Scamwatch: "free" BA flights

There's a new email scam doing the rounds...

heathrow  london  uk   march 9  ...

Stay one step ahead of the fraudsters with our series of articles giving you the lowdown on the scams they use to trick people out of their hard-earned cash - and how to avoid being taken in by them.

This week, we explain how criminals are posing as British Airways (BA) and offering gift vouchers for free flights in a bid to get hold of people's personal information.

How does it work?

Most of us would jump at the chance of a £1,000 voucher to spend on British Airways flights.

Unfortunately, fraudsters know this and are using our love of travel to trick people into giving out their personal details by sending out emails that appear to come from BA and offer the chance of winning a £1,000 voucher.

"We are happy to announce a number of new regional routes," says the email. "To celebrate, we are offering our selected customers a great chance to receive a £1000 British Airways Voucher!"

However, anyone who clicks on the link to enter the draw by inputting their "dream destination" is taken to a potentially dodgy website and asked to enter personal details that could be used to steal their identity.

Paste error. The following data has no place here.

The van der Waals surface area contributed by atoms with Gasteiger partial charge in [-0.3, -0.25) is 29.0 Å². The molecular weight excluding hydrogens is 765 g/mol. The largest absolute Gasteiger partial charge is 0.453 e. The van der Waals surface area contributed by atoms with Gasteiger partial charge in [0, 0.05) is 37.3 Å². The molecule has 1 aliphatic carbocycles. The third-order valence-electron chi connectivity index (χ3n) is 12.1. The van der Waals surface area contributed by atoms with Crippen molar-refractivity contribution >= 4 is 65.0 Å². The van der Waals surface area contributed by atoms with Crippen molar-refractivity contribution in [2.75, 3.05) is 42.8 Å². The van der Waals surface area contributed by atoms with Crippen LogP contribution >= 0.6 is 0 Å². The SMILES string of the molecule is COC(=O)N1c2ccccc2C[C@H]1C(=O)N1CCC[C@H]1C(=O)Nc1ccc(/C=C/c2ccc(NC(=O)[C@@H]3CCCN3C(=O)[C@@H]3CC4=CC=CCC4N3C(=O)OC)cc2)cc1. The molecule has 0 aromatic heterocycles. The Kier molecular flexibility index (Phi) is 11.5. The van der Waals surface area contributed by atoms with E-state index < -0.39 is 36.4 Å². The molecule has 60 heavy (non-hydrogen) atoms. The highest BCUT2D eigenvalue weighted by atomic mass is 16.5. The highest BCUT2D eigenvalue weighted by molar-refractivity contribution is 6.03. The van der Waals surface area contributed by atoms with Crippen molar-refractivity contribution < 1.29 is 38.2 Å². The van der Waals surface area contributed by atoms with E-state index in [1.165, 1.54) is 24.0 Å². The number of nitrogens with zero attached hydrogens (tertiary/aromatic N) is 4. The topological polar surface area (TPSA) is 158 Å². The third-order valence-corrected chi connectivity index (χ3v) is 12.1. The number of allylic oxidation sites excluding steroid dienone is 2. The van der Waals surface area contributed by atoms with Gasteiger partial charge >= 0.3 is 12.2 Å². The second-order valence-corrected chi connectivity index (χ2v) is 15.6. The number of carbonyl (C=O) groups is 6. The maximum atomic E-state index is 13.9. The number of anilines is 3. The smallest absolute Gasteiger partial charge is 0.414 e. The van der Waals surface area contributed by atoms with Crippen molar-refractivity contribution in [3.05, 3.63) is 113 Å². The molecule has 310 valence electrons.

How can I avoid being caught out?

It is always a good idea to double check the email address that messages of this kind were sent from before doing anything. In this case, for example, the sender's address bears no relation to BA's domain.

Other signs that this is a scam include that it urges people to move fast to take advantage of the offer: "Don't think twice. This offer is available through today only!"

When receiving emails of this kind, it is vital not to click on any links within them, as these can result in malware being downloaded on to your computer or device and used to spy on you or shut down your system completely.

You should also ignore any requests for personal information such as your address, mobile phone number or bank details.

I've been defrauded. What should I do?

Contact any organisations, such as your bank, the fraudsters could target to steal your money, and change any passwords and login details that may have been made available to them.

If you clicked on a link within a bogus email, you should also conduct a malware check using an online virus scanner such as the Microsoft Safety Scanner. Then report the problem to Action Fraud (0300 123 2040).